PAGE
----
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Russia-Ukraine: The czar must seek peace


Recently, there was a stand-off between Russia and Ukraine capturing headlines in the international news media. This geopolitical situation appears to be complex due to the indirect involvement of its multiple stakeholders, including the United States, Turkey and the North Atlantic Treaty Organization (NATO).


GS-II: International Relations (Important Foreign policies and developments)

Dimensions of the Article:

  1. About the Russia – Ukraine crisis
  2. Sea of Azov Conflict
  3. Who Controls Donbas?
  4. Recent Developments
  5. Conclusion: For a peaceful resolution

About the Russia – Ukraine crisis

  • Despite being an independent country since 1991, as the former Soviet republic Ukraine has been perceived by Russia as being part of its sphere of influence.
  • Ukraine was one of the republics within the USSR during the cold war days, and has remained a strong ally of Russia ever since, till 2013.
  • While it was planning to sing an association agreement with the European Union in 2013, Russia sternly objected to it, leading to tensions.
  • Russia subsequently annexed “Crimea” (Russian speaking province in Ukraine) by force and declared its sovereignty over it with people’s support.
  • The Russo-Ukrainian War is an ongoing and protracted conflict between Russia and Ukraine that began in 2014, centred around the status of the Ukrainian regions of Crimea and Donbas.
  • The resultant conflict has so far claimed about 10,000 lives and displaced millions with no lasting resolution in sight.
  • Though the 2014-15 Minsk peace accords prohibited air strikes and heavy artillery firing, the dispute still prevails as a low-intensity combat.

Sea of Azov Conflict

  • The Sea of Azov is a shallow body of water that Ukraine shares with Russia.
  • Its only access to the open seas is through the Kerch Strait, which connects it to the Black Sea.
  • After Crimea’s annexation in 2014, Russia gained control over both sides of the Kerch strait.
  • In May 2018, Russian opened a 12-mile-long bridge over the Kerch Strait, which has also become the physical gateway to the Sea of Azov.
  • To prevent the Ukrainian boats from passing under the bridge, Russia placed a cargo ship below it.
  • In late September, two Ukrainian vessels had successfully travelled from the Black Sea to the Sea of Azov, exercising Ukraine’s maritime rights under international law.
  • Recently, three more Ukrainian vessels attempted to make the same journey.
  • But the Russian coast guard intercepted the Ukrainians saying that unlike the previous passage, the Ukrainian vessels had failed to request permission and ignored orders to stop.
  • However, Ukraine insists that the patrol of the Kerch Strait was authorised under a bilateral agreement with Moscow.
  • Thus, the naval skirmish over the Sea of Azov proves again the Russia’s irreversibility of its annexation of Crimea.

Who Controls Donbas?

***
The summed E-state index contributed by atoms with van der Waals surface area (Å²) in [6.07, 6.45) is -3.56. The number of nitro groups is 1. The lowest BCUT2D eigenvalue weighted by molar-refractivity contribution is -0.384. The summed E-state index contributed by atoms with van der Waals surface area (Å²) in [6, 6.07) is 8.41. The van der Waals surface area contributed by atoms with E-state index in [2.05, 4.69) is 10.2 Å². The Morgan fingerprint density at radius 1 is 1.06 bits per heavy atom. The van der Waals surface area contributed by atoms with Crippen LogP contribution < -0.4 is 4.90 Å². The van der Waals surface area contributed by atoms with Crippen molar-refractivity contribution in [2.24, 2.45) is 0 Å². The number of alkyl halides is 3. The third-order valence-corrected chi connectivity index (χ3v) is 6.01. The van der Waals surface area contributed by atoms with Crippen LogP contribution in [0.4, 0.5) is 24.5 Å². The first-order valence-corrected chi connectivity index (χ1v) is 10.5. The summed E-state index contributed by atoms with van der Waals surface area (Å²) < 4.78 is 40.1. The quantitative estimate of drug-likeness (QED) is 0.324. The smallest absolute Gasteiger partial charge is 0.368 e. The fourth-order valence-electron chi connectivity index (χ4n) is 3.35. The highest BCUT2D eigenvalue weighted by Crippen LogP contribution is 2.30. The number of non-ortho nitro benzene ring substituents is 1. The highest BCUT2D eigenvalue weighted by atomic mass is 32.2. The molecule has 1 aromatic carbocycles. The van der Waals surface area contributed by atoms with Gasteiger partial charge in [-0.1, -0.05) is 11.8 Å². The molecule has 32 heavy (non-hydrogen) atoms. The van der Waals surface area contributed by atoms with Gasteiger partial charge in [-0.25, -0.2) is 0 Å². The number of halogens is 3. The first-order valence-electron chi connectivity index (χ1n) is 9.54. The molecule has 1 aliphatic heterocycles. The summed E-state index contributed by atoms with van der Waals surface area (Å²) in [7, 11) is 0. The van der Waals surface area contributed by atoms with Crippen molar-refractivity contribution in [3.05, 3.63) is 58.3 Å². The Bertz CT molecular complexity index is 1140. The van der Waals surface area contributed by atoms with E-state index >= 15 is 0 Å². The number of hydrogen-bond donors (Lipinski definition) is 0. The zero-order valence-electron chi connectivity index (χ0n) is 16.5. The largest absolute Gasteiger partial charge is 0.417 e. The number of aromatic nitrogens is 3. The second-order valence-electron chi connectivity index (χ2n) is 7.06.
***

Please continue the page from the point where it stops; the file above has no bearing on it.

• Pro-Russian separatist groups attacked pro-government troops in Donetsk and Luhansk (Donbas) regions in Feb. 2014. The two regions are densely populated by Russian-origin people.
  • According to the Kyiv administration, the separatists received significant weapons and ammunition from Russia.
  • The separatists claimed two so-called states, named Donetsk People’s Republic and Luhansk People’s Republic, through a so-called referendum on May 11, 2014.
  • Russian military vehicles and heavy weapons entered Donbas from the Russian-Ukrainian border, where the Kyiv administration lost control. This situation, which Russia denied, was also included in the reports of the Organization for Security and Cooperation in Europe.

Recent Developments

  • From the beginning of April 2021, Moscow has allegedly deployed thousands of troops as well as tanks and artillery near Ukraine’s eastern border. It has also mobilised troops in the annexed Black Sea region of Crimea.
  • This was enough to send a shock wave among the political elite in Ukraine, forcing them to appeal to the U.S. and NATO and ask for an intervention, if needed.
  • In April 2021, NATO Secretary General invited Ukrainian Foreign Minister to the NATO headquarters for a meeting of the NATO-Ukraine Commission on the security situation in Ukraine.
  • It was reaffirmed that NATO would continue to provide significant political and practical support to Ukraine.
  • Besides powerful rhetoric from NATO, Ukraine seems to be desperate to receive more commitments and concrete actions.
  • The Ukrainian President has also used the current tension as an opportunity to push for NATO membership, arguing that ‘this is the only way to end the war in Donbas’.

Russia’s moves

  • Arguably, the cornerstone of the Russia-Ukraine conflict is insufficient communication, especially on the part of Russia. A deficit of explicit messages from Moscow creates room for misinterpretations and exaggerations on the part of Ukraine and its western supporters.
  • From the Russian perspective, the current ‘military build-up’ can be viewed as another round of muscle flexing and an attempt to perpetuate the narrative of a powerful and capable Russia.

Conclusion: For a peaceful resolution

  • All the stakeholders in the ongoing crisis should focus on establishing a constructive dialogue among themselves using clear and unambiguous language.
  • The only way forward is to seek a peaceful resolution to the Russia-Ukraine conflict rather than exacerbating the reality and using quid pro quo tactics.
  • Both countries do need support from the global community, but not in a military form. There is a need for a platform (similarly to the Minsk Agreements) that will facilitate negotiation, mutual consensus and possible compromises, as well as engagement with mediators.
  • The long-term solution should be sought out in order to break the vicious cycle of animosity and misunderstanding.

-Source: The Hindu

June 2024